As the years passed, and particularly between 1940 and 1960, a fierce debate took place regarding the “agrarian question”. It was a period first of vindication and general improvement in the working conditions of indigenous people and peasants, and then of mobilization in favour of agrarian reform. The Ecuadorian Federation of Indians (FEI) played a fundamental role during this time. Established in 1944 under the protection of the PCE, the FEI was to become the leader of a true peasant movement of national scope, helping to crystallize a class alliance between the landless and thereby transcending the limits of allegiances based on identity. After the implementation of the agrarian reforms of 1964 and 1973, and in parallel with the rise of ethnically based political movements, the FEI began to lose relevance, a process that became irreversible in the 1980s.
In terms of interpretation, Becker’s theses will doubtless open a debate about the relationship between indigenous peoples and the state. Somehow, after Andres Guerrero’s essays were published,Footnote 1 it became commonplace to assume that ventriloquism was the institutionalized form of relationships between the indigenous peoples and the state until such time as they were able to articulate a political discourse of their own. This ventriloquism was how indigenous populations used institutions such as the protectors of Indians in colonial times, the tinterillos (town clerks), the indigenistas or the leftist parties, to translate their voices, the voices of non-citizens, since their speech was inaudible and unrecognizable without the mediation of white and mestizo citizens. Using historical evidence, Becker questions the idea of ventriloquism, arguing that ethnic- and class-consciousness was present, to a varying extent, in the work of the PCE and the FEI. It was not that those organizations spoke in the name of the Indians. On the contrary, outstanding Quechua leaders, both men and women, participated in those organizations and held positions of significant political leadership.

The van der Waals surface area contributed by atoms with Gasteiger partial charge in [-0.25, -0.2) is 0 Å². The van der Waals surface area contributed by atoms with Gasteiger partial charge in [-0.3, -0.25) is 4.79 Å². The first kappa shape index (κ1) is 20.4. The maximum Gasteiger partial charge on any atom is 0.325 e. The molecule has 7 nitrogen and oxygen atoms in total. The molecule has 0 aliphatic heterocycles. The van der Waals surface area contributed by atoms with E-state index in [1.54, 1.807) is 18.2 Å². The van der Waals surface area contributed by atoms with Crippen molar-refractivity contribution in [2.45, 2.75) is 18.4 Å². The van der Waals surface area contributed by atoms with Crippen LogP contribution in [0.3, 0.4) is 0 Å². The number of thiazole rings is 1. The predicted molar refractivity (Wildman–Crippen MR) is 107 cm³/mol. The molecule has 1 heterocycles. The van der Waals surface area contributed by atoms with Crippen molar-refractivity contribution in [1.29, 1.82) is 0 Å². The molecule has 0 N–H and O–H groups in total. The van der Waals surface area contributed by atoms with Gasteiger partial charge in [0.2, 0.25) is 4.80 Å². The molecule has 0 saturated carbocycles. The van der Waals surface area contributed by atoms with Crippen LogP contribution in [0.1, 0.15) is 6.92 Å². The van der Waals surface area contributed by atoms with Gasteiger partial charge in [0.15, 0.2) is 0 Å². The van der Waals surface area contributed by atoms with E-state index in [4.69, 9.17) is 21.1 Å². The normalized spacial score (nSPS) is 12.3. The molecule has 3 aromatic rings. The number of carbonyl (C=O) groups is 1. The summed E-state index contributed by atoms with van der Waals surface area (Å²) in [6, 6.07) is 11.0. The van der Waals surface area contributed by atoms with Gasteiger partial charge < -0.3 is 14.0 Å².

This is the real point of controversy, because even in the shadow of such a vast empirical investigation, I believe the correct conclusion to be drawn is the opposite. In a certain sense, the fact that indigenous demands, embedded in class discourse, were audible to the hegemonic society only through the interlocution of recognized organizations is not only not invalid, but reinforces the theory of ventriloquism. Becker shows, in fact, how one of the FEI’s greatest accomplishments was to take agrarian conflict from the local, private level (the haciendas) to the public and national level, as Guerrero had noted much earlier.Footnote 2 On the other hand, the constant presence of indigenous activists in leftist organizations and also their verifiable exchanges with urban, non-indigenous ideologists can be interpreted via Gramsci as the formation of organic intellectuals: agents of change who will play a leading role in the fight for land, for the dissolution of the hacienda regime, and in the construction of a new social activism defined mainly by being indigenous.